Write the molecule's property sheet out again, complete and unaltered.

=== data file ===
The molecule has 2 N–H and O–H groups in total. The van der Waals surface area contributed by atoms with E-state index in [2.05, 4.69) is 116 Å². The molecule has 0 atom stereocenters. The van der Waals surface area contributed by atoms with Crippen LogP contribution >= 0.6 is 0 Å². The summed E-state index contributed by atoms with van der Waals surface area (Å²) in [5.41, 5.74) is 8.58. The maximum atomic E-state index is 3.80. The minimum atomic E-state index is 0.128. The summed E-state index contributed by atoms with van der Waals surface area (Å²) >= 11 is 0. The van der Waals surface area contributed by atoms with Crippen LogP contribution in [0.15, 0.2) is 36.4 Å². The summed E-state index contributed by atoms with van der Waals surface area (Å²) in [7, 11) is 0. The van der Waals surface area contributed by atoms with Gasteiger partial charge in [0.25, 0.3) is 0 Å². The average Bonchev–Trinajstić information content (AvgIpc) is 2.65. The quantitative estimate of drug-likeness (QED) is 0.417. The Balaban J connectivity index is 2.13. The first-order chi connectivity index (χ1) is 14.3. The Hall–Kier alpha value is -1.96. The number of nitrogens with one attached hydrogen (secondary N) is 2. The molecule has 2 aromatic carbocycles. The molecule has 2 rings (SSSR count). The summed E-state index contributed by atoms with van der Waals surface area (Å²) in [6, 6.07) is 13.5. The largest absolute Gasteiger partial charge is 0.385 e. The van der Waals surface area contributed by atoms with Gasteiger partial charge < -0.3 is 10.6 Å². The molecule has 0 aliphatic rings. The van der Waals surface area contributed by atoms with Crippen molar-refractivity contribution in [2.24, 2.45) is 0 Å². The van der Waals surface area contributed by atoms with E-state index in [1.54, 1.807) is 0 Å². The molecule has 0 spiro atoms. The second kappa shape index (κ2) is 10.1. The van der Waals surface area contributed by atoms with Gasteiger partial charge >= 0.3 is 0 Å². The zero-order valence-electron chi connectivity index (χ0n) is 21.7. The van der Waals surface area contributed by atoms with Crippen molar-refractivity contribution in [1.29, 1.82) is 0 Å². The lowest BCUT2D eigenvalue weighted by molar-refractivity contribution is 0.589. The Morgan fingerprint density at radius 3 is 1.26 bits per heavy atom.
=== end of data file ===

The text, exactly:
The molecule has 2 N–H and O–H groups in total. The van der Waals surface area contributed by atoms with E-state index in [2.05, 4.69) is 116 Å². The molecule has 0 atom stereocenters. The van der Waals surface area contributed by atoms with Crippen LogP contribution >= 0.6 is 0 Å². The summed E-state index contributed by atoms with van der Waals surface area (Å²) in [5.41, 5.74) is 8.58. The maximum atomic E-state index is 3.80. The minimum atomic E-state index is 0.128. The summed E-state index contributed by atoms with van der Waals surface area (Å²) >= 11 is 0. The van der Waals surface area contributed by atoms with Crippen LogP contribution in [0.15, 0.2) is 36.4 Å². The summed E-state index contributed by atoms with van der Waals surface area (Å²) in [7, 11) is 0. The van der Waals surface area contributed by atoms with Gasteiger partial charge in [0.25, 0.3) is 0 Å². The average Bonchev–Trinajstić information content (AvgIpc) is 2.65. The quantitative estimate of drug-likeness (QED) is 0.417. The Balaban J connectivity index is 2.13. The first-order chi connectivity index (χ1) is 14.3. The Hall–Kier alpha value is -1.96. The number of nitrogens with one attached hydrogen (secondary N) is 2. The molecule has 2 aromatic carbocycles. The molecule has 2 rings (SSSR count). The summed E-state index contributed by atoms with van der Waals surface area (Å²) in [6, 6.07) is 13.5. The largest absolute Gasteiger partial charge is 0.385 e. The van der Waals surface area contributed by atoms with Gasteiger partial charge < -0.3 is 10.6 Å². The molecule has 0 aliphatic rings. The van der Waals surface area contributed by atoms with Crippen molar-refractivity contribution in [2.24, 2.45) is 0 Å². The van der Waals surface area contributed by atoms with E-state index in [1.54, 1.807) is 0 Å². The molecule has 0 spiro atoms. The second kappa shape index (κ2) is 10.1. The van der Waals surface area contributed by atoms with Gasteiger partial charge >= 0.3 is 0 Å². The zero-order valence-electron chi connectivity index (χ0n) is 21.7. The van der Waals surface area contributed by atoms with Crippen molar-refractivity contribution in [1.29, 1.82) is 0 Å². The lowest BCUT2D eigenvalue weighted by molar-refractivity contribution is 0.589. The Morgan fingerprint density at radius 3 is 1.26 bits per heavy atom.